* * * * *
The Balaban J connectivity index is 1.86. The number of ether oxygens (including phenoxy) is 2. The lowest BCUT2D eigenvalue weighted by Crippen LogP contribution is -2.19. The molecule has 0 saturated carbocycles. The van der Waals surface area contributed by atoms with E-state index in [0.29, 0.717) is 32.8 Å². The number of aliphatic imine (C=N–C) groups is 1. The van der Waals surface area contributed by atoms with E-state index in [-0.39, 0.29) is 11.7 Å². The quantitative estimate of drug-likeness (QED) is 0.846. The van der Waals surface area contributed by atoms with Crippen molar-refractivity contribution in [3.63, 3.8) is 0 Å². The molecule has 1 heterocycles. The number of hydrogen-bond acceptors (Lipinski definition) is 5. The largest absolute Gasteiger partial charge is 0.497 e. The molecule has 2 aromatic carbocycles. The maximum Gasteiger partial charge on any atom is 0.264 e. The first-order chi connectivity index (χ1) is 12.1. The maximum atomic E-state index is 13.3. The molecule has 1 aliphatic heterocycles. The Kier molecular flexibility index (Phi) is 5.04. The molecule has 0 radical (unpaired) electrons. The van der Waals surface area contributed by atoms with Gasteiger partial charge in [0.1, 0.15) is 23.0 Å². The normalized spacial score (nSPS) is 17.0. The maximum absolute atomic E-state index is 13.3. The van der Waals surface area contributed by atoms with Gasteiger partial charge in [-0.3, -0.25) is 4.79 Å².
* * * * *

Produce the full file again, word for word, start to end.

The Balaban J connectivity index is 1.86. The number of ether oxygens (including phenoxy) is 2. The lowest BCUT2D eigenvalue weighted by Crippen LogP contribution is -2.19. The molecule has 0 saturated carbocycles. The van der Waals surface area contributed by atoms with E-state index in [0.29, 0.717) is 32.8 Å². The number of aliphatic imine (C=N–C) groups is 1. The van der Waals surface area contributed by atoms with E-state index in [-0.39, 0.29) is 11.7 Å². The quantitative estimate of drug-likeness (QED) is 0.846. The van der Waals surface area contributed by atoms with Crippen molar-refractivity contribution in [3.63, 3.8) is 0 Å². The molecule has 1 heterocycles. The number of hydrogen-bond acceptors (Lipinski definition) is 5. The largest absolute Gasteiger partial charge is 0.497 e. The molecule has 2 aromatic carbocycles. The maximum Gasteiger partial charge on any atom is 0.264 e. The first-order chi connectivity index (χ1) is 12.1. The maximum atomic E-state index is 13.3. The molecule has 1 aliphatic heterocycles. The Kier molecular flexibility index (Phi) is 5.04. The molecule has 0 radical (unpaired) electrons. The van der Waals surface area contributed by atoms with Gasteiger partial charge in [0.1, 0.15) is 23.0 Å². The normalized spacial score (nSPS) is 17.0. The maximum absolute atomic E-state index is 13.3. The van der Waals surface area contributed by atoms with Gasteiger partial charge in [-0.3, -0.25) is 4.79 Å².